Bright Spots - Rene Bourque

Pat Steinberg
August 21 2010 08:09PM

BUFFALO - NOVEMBER 13: Rene Bourque #17 of the Calgary Flames warms up before the game against the Buffalo Sabres at HSBC Arena on November 13, 2009 in Buffalo, New York. (Photo by: Rick Stewart/Getty Images)

With all this not-so-positive talk over the last few days surrounding names like Tim Jackman and Alex Tanguay, it's probably time to look at something definitevely positive from last season.  Kent already put together a great analysis of Mark Giordano's breakout season, and now I'll look at the career season for Flames forward Rene Bourque.

Last season was Bourque's second full season in a Flames uniform, and second straight career year.  In the 2008-09 campaign, Bourque put up 21 goals and 40 points in 58 games, as injuries forced him to miss 24 games.  Last season, those numbers improved in a very noticeable fashion, as Bourque posted 27 goals and 58 points, this time in 73 games.  Even with the increased number of games, Bourque was still ahead of his pace from the previous year when it comes to points per game.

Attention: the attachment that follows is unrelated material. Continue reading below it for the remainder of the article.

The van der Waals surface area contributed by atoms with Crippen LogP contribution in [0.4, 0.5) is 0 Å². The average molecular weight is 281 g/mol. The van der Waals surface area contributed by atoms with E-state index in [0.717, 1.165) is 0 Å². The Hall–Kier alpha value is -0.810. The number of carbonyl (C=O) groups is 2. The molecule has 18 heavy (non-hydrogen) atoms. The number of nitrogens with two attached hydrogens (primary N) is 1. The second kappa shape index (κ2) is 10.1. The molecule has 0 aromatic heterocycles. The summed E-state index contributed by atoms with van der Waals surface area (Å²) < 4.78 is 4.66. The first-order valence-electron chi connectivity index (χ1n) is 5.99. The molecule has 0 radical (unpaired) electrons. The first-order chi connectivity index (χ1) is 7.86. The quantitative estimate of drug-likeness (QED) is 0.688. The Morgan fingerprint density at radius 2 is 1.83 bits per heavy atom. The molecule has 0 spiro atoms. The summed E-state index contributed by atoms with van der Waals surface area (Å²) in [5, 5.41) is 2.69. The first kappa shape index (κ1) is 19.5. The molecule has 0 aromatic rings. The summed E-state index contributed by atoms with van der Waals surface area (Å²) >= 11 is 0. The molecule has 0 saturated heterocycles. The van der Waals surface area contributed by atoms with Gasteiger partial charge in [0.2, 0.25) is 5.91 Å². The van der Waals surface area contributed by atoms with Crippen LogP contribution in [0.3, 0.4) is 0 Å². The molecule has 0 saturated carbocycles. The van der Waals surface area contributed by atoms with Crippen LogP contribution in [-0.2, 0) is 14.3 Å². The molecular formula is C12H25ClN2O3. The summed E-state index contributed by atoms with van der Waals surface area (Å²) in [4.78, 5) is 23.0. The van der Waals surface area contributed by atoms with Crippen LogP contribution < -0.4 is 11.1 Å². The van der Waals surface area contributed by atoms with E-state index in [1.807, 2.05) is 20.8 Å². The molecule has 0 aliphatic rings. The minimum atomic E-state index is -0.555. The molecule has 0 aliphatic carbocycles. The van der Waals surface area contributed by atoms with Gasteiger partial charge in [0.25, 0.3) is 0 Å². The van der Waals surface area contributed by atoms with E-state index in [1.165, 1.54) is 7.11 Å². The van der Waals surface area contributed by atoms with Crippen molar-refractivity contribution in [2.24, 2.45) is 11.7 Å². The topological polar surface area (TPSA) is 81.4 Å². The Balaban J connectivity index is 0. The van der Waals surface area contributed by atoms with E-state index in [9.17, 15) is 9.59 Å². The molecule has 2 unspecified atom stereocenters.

There were a few reasons for the improvement, with Bourque's increased comfort level being a huge part of it.  However, just as a big reason came from how he was utilized by two different coaches.  In 08-09, Head Coach Mike Keenan used him primarily in even strength and shorthanded situations, giving him little to any time on the man advantage.  The 09-10 campaign saw that practice shift, as Bourque turned into one of Calgary's best "all situation" players.  He finished the season with six powerplay goals, trailing only Jarome Iginla with ten.  His four shorthanded goals topped the Flames in that category, while his total of 27 also finished second; again to Iginla.